Analysis: the current crisis caused by the pandemic is an ideal opportunity to reform the way work is performed in most offices

'Never let a good crisis go to waste': this saying is variously attributed to Rahm Emanuel, Winston Churchill and M.H. Weiner. We are certainly in the middle of a crisis now, so how can we take advantage of the woeful state of affairs? My modest proposal is that we take the current state of affairs as an opportunity to reform the way work is performed in most offices.

Many of us stopped going to the office early in the pandemic and there is an open question of whether everyone will go back to the office once it has passed. Of course, large sections of the economy never stopped going to work. Gardai, firefighters, front-line medical workers, the men and women who stock and staff essential stores and many others never had the opportunity to work from home.  But for office workers, the question is whether everything will go back to normal once the health crisis has passed. 

Let's hope the answer is no. We might have a unique opportunity to reform several aspects of "the office" that make work such an aversive and stressful experience for so many people. Unlike David Letterman, I cannot offer a good Top Ten list, but I have four suggestions for improving life at work.

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RTÉ Brainstorm podcast on the future of work with presenter Ella McSweeney and guests David Collings, Alma McCarthy and Kevin Murphy on the changes ahead for the 9 to 5 working life

Rethink leadership and management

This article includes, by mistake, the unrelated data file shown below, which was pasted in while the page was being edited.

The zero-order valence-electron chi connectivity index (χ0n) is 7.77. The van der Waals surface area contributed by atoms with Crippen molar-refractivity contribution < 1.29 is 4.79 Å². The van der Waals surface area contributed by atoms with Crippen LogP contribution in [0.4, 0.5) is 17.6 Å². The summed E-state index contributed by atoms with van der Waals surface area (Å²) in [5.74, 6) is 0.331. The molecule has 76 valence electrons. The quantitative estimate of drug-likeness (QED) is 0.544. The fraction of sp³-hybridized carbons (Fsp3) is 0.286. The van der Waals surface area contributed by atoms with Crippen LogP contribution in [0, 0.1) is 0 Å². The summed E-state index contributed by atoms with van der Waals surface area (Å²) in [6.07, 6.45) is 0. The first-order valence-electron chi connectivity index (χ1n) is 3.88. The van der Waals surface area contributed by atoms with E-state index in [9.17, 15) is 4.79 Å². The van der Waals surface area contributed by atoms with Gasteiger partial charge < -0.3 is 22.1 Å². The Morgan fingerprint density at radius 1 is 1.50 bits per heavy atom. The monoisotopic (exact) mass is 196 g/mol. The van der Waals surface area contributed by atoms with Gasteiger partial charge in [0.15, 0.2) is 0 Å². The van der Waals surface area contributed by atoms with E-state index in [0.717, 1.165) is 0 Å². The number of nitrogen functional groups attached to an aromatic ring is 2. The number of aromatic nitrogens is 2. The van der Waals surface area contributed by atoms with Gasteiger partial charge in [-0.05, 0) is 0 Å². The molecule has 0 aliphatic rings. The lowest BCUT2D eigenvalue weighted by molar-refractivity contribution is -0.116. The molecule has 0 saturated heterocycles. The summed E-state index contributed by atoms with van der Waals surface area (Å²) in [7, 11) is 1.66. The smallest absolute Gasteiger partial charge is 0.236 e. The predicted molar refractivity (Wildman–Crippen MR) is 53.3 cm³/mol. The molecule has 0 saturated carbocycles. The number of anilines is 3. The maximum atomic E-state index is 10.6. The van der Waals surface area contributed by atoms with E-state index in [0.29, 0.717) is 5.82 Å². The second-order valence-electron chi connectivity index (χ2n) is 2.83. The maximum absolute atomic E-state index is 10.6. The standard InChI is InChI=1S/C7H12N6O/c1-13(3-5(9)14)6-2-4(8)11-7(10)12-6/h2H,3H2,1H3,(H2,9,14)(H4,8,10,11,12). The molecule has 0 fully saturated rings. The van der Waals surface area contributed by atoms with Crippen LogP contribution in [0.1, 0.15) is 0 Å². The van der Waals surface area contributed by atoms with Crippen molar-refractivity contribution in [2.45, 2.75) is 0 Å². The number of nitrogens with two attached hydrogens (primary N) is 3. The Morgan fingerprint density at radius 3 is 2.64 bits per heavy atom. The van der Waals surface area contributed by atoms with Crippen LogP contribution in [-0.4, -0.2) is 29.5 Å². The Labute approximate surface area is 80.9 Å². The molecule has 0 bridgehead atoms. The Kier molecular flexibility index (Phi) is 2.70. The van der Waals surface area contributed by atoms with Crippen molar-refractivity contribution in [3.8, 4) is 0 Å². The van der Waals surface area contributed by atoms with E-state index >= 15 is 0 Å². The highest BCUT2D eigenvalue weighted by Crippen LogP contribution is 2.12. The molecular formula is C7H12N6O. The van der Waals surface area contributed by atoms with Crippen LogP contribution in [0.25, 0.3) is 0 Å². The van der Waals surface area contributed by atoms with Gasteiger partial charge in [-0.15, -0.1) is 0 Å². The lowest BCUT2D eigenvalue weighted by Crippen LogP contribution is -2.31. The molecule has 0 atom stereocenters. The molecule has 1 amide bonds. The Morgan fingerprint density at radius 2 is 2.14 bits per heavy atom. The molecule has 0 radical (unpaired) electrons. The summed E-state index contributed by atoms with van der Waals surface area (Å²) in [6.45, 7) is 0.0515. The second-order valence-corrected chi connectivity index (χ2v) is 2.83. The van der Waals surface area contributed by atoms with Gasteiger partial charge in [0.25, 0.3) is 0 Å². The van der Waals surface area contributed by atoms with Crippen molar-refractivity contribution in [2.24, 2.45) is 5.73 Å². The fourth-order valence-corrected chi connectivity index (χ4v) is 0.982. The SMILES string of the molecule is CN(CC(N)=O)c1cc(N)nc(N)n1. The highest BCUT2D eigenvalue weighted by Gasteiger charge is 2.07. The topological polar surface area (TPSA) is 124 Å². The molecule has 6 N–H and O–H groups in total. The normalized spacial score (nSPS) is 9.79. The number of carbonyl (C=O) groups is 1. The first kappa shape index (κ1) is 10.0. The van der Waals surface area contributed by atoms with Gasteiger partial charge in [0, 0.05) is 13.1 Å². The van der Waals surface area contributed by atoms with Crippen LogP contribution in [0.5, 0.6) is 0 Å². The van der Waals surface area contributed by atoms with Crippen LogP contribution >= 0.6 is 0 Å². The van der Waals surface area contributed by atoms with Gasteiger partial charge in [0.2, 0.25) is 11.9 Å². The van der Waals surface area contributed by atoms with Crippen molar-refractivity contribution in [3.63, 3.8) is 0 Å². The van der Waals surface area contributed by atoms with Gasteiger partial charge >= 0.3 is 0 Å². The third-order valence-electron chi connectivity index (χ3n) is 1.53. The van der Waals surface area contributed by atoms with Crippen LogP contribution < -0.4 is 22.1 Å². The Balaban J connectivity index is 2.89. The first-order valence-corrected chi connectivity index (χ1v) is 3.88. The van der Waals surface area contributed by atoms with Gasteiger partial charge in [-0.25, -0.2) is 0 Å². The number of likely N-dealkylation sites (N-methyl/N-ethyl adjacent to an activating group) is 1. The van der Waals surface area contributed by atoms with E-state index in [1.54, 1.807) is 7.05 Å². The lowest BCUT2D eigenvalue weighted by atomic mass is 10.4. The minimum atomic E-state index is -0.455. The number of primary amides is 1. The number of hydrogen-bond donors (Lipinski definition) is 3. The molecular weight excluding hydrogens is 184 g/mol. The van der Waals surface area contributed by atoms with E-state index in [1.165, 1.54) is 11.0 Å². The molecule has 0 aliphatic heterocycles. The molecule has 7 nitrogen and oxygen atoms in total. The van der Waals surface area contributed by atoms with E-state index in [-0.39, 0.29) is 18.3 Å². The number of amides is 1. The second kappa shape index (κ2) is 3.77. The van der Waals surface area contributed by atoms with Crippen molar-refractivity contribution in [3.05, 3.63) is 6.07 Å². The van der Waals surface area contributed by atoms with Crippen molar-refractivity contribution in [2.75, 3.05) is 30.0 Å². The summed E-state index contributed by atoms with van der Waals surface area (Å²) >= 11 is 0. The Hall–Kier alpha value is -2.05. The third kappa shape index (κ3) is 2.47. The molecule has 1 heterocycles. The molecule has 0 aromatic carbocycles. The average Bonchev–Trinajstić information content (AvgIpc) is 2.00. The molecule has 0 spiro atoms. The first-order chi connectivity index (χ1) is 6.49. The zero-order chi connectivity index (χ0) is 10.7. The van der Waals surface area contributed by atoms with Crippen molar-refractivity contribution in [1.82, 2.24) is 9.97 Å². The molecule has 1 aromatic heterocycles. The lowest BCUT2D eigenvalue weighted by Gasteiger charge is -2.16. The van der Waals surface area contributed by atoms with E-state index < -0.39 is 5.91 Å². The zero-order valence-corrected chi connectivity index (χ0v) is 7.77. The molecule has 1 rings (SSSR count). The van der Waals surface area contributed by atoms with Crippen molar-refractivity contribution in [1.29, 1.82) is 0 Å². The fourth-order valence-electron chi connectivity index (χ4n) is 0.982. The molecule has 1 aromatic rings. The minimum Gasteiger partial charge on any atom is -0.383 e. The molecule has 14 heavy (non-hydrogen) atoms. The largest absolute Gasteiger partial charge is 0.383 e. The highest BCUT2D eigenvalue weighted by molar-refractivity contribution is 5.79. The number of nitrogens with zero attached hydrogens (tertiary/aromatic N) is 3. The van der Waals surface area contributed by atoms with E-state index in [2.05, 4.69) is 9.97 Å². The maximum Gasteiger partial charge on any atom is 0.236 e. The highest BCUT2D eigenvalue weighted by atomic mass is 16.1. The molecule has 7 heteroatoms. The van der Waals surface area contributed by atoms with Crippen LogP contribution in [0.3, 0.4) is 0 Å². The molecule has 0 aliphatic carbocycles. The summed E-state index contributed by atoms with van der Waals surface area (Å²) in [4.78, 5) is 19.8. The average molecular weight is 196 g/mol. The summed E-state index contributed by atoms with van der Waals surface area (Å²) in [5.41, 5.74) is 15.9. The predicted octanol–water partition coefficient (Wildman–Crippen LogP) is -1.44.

Bad leadership is one of the most significant sources of stress in the workplace. Some leaders are abusive, harassing their subordinates and creating a destructive climate in the workplace. Some are bullies, who are self-seeking, or who betray their supporters (recent US election loser Donald Trump is the poster boy for this destructive pattern). However, it is not just abusive leaders who cause misery in organizations. Many supervisors, managers and executives are just not very good at their jobs and make life difficult for everyone else in the organization.

Our unplanned experiment with remote work has provided many organisations with data about how employees function when they do not have a supervisor breathing down their neck. This is a golden opportunity to ask questions about the many layers of supervision and management in most organisations.

Back in November, I wrote about how the end of the office might mean the end of your boss. "Might" is the operative word here. I doubt that many organisations have carefully analyzed the way they might function with fewer bosses once employees return to the office. However, this is a golden opportunity to take a look and to find better ways to organize work.

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RTÉ Brainstorm pocast on how the end of the office may also mean the end of your boss

Do we really need another meeting?

There are too many meetings in most organisations, and they rarely justify the investment of time and resources that they require.  Unfortunately, many organisations have kept meetings going using technologies such as Zoom or Teams.  Some offices even hold remote holiday parties, although anyone who has been to one remote office party is probably not looking forward to their next one.

Meetings, if they are held at all, can certainly be better. In his book The Surprising Science of Meetings: How you can Lead Your Team to Peak Performance, Professor Steven Rogelberg summarizes decades of research on meetings and offers several suggestions for improving them.